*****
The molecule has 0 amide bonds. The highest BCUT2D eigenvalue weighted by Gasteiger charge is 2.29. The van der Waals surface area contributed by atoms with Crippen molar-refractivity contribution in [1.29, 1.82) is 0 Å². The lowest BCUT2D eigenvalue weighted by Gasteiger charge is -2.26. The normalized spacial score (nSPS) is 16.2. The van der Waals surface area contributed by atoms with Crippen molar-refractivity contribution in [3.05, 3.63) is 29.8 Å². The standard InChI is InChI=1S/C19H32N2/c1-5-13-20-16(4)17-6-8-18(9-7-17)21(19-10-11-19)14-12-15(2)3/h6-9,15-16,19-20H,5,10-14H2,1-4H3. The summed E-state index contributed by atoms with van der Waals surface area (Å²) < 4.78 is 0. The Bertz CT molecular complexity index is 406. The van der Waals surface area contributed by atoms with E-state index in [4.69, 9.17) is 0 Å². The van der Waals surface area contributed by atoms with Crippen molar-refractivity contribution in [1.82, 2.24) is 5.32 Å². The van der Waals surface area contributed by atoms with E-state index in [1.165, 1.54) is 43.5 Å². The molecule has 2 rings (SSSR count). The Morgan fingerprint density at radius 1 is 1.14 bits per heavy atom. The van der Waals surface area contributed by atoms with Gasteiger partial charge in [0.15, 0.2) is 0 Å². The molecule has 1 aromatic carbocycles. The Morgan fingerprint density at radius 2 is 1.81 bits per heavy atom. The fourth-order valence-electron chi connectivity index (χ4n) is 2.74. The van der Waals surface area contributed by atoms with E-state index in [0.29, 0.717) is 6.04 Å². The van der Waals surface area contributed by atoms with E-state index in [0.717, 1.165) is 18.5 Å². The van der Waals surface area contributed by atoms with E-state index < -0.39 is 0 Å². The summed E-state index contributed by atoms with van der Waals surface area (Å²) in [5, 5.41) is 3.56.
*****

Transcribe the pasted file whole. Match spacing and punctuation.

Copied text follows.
The molecule has 0 amide bonds. The highest BCUT2D eigenvalue weighted by Gasteiger charge is 2.29. The van der Waals surface area contributed by atoms with Crippen molar-refractivity contribution in [1.29, 1.82) is 0 Å². The lowest BCUT2D eigenvalue weighted by Gasteiger charge is -2.26. The normalized spacial score (nSPS) is 16.2. The van der Waals surface area contributed by atoms with Crippen molar-refractivity contribution in [3.05, 3.63) is 29.8 Å². The standard InChI is InChI=1S/C19H32N2/c1-5-13-20-16(4)17-6-8-18(9-7-17)21(19-10-11-19)14-12-15(2)3/h6-9,15-16,19-20H,5,10-14H2,1-4H3. The summed E-state index contributed by atoms with van der Waals surface area (Å²) < 4.78 is 0. The Bertz CT molecular complexity index is 406. The van der Waals surface area contributed by atoms with E-state index in [4.69, 9.17) is 0 Å². The van der Waals surface area contributed by atoms with Crippen molar-refractivity contribution in [1.82, 2.24) is 5.32 Å². The van der Waals surface area contributed by atoms with E-state index in [1.165, 1.54) is 43.5 Å². The molecule has 2 rings (SSSR count). The Morgan fingerprint density at radius 1 is 1.14 bits per heavy atom. The van der Waals surface area contributed by atoms with Gasteiger partial charge in [0.15, 0.2) is 0 Å². The molecule has 1 aromatic carbocycles. The Morgan fingerprint density at radius 2 is 1.81 bits per heavy atom. The fourth-order valence-electron chi connectivity index (χ4n) is 2.74. The van der Waals surface area contributed by atoms with E-state index in [0.29, 0.717) is 6.04 Å². The van der Waals surface area contributed by atoms with E-state index in [0.717, 1.165) is 18.5 Å². The van der Waals surface area contributed by atoms with E-state index < -0.39 is 0 Å². The summed E-state index contributed by atoms with van der Waals surface area (Å²) in [5, 5.41) is 3.56.